This is the second in a series of articles.
Life seemed simpler when we didn’t know so much. The problem is, no matter how much we learn there is always so much more to know. Every solution seems to reveal a whole new set of questions.
Most days that is exciting. But some days we just want to shout, “Stop the world! I want to get off!” And that’s how we responded the first time I saw the letters LGBTQ. We didn’t want to know what all that meant. Or, perhaps more honestly, we didn’t want to think about what we would need to learn — and unlearn.
Depending on which book you read or website you visit, there are whole lists of new words and phrases to be absorbed into our consciousness, vocabulary to be learned, unlearned and relearned. So, let’s take a step back and look at the bigger picture to establish a framework for learning.
Competence and humility
Jon Singletary, dean of Baylor University’s Garland School of Social Work, suggests two aspects of this framework: Cultural competence and cultural humility.
Cultural competence requires us to develop skills that “promote well-being among populations with diverse lived experiences, culture, values and beliefs.” This takes effort on our part to recognize, understand and respect cultures other than our own. But this is the easy part, the “head” part, where we add multicultural knowledge, comprehension and sophistication to our toolbox of accomplishments.
Cultural humility is the harder part, the “heart” part, where we let go of our presumed superiority as Americans, Christians, you-name-it, and admit that, in fact, we do not know it all. We must learn to ask honest questions, not gotcha ones, and we must be willing to listen to and hear the answers. We must climb down off our high horse and walk as Jesus walked among folk who are more like us than we want to admit. We must recognize that the people we meet are the experts on their own lives and we are not.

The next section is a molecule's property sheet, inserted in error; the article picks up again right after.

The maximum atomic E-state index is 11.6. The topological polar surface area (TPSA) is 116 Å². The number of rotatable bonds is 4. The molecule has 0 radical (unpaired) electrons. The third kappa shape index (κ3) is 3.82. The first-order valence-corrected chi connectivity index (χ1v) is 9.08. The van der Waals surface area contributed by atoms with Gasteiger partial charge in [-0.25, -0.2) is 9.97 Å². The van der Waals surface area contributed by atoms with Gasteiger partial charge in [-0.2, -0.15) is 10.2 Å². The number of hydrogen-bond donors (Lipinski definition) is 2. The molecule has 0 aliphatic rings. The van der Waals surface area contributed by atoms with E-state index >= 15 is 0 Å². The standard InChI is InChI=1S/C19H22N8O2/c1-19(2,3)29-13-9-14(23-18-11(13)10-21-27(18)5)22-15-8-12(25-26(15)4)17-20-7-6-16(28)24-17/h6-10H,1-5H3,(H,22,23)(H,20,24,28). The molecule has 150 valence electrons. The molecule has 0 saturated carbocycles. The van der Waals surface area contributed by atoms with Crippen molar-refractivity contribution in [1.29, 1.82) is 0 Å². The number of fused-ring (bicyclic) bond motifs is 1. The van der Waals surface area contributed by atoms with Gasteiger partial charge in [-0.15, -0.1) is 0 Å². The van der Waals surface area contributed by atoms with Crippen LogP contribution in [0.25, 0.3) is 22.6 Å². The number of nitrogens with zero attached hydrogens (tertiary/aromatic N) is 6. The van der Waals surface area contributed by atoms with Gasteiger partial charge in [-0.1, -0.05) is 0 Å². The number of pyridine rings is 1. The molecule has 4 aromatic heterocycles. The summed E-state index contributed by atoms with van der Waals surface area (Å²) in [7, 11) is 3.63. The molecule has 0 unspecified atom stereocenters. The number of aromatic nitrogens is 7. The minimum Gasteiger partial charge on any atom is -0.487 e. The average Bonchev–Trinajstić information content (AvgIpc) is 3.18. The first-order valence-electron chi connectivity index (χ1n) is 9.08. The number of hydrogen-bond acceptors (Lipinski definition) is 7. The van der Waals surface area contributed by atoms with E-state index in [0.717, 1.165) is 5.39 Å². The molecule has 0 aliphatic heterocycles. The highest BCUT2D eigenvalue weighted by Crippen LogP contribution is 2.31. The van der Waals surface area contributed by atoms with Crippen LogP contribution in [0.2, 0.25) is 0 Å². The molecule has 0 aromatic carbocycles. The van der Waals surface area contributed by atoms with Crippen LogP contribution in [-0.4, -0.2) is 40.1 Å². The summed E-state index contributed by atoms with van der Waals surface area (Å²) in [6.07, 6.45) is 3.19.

Three dimensions to gender and sexuality
In addition to the framework of cultural competence and cultural humility, there are three interconnected but distinct dimensions to understanding gender and sexuality: gender identity, gender expression and sexual orientation. Singletary defines these distinctions.
Gender identity is an “individual’s internal, deeply felt sense of being a man, a woman, both, neither, or in between. This may or may not match the individual’s biological or legal sex.”
Gender expression is an “individual’s characteristics and behaviors … that are typically perceived as masculine or feminine.”
Sexual orientation is “an identity based on a person’s sexual attraction to others and how that person’s own gender corresponds to the gender of the people to whom that person is attracted.”
What’s behind LGBTQ?
As in learning any new language, learning the language of gender identity, gender expression and sexual orientation requires some vocabulary work. The following is certainly not comprehensive, but with use these words can open your ears to understand your neighbors in ways you may never have considered before.
We will start with the letters LGBTQ:
- L stands for lesbian, a woman who is sexually attracted to women.
- G stands for gay, men who are attracted to men, although often used to refer to all LGBTQ folk.
- B may stand for bigender, a person whose gender identity is a combination of man and woman, and also is used more commonly for bisexual.